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November 16, 2010 3:32 pm

Boost for Tokyo’s space venture

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Japan's beleaguered space programme won a boost on Tuesday with the discovery of tiny specks of asteroid dust in an unmanned spaceship.

The extraterrestrial origin of particles scraped from the innards of the Hayabusa space probe means the Japan Aerospace Exploration Agency can declare its mission a success, despite a series of setbacks including the failure of its sample-collecting apparatus.

The news came just days ahead of government hearings on funding for Jaxa, which is seen by some politicians from the ruling Democratic party as a soft target for cuts needed to free up funds for social welfare. Budget panels last year recommended hefty reductions cuts to Jaxa’s spending on satellites and rocket development.

The space agency can now proudly claim to be the first successfully to bring material from an asteroid back to earth, a feat it says could cast light on the formation of the solar system. “My heart is full of emotion,” said Junichiro Kawaguchi, Hayabusa mission leader.

Hayabusa suffered engine and communication troubles during its multibillion kilometre odyssey across space that began in 2003 and ended – three years later than planned – with a fiery descent to an Australian landing site in June.

The biggest setback came during the Hayabusa’s rendezvous with the Itokawa asteroid, during which it failed to fire projectiles into the surface of the icy rock to kick up debris for collection and return to earth.

Jaxa was left hoping that particles might have drifted into the Hayabusa's collection chamber during its half hour landing on the asteroid.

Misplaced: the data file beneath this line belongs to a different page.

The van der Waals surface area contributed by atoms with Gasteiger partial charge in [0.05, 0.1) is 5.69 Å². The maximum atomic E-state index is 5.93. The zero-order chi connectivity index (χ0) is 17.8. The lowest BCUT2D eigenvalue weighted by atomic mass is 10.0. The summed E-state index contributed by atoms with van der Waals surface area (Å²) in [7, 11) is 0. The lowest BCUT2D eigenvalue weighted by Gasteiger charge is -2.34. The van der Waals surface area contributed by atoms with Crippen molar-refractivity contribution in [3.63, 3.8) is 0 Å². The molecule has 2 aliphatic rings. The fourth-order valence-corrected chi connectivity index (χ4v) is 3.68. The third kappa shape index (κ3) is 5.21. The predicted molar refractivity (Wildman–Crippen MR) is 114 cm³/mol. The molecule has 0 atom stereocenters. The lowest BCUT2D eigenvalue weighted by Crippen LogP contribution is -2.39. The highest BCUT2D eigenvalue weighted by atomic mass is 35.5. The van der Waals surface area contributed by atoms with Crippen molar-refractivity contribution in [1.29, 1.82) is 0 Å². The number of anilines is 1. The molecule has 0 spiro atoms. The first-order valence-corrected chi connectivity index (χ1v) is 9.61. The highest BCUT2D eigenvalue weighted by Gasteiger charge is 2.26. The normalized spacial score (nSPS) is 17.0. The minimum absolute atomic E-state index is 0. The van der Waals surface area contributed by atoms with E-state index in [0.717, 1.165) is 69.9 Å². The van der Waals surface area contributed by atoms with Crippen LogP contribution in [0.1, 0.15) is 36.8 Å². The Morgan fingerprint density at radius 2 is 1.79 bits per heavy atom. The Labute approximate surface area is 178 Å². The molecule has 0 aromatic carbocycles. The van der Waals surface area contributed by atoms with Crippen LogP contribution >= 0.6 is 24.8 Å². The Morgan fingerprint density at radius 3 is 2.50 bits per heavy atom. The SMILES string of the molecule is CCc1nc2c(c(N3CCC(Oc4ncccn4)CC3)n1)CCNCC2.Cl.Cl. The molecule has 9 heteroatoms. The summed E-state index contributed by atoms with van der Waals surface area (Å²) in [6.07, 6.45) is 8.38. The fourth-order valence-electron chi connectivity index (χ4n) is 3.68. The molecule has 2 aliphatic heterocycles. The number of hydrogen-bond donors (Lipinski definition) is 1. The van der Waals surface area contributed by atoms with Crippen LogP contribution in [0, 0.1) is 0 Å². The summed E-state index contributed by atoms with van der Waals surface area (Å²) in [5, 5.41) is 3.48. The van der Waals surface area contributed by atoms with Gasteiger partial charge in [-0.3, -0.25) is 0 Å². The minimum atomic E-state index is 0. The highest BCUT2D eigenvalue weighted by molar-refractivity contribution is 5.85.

Such hopes were raised when particles were found in the space probe after its recovery, but Jaxa still had to contend with concerns that they might be the result of earthbound contamination.

After months of analysis on material painstakingly retrieved from the probe with a special spatula, the agency announced on Tuesday that it had identified about 1,500 grains of “rocky particles”.

“Most of them were judged to be of extraterrestrial origin, and definitely from asteroid Itokawa,” Jaxa said.

The discovery is a boost for the agency, which is struggling to shake off a reputation for high costs and the embarrassing rocket and mission failures. It comes after Jaxa’s success in launching new heavy-lift rocket and unmanned cargo spaceships last year and an ongoing test of a pioneering solar powered “space yacht” .

However, the Hayabusa mission's challenges are far from over. The size of the retrieved particles – which are mostly smaller than one hundredth of a millimetre – means studying them will not be easy.

“Handling these grains requires very special skills,” Jaxa said, adding that it was still developing the necessary techniques.

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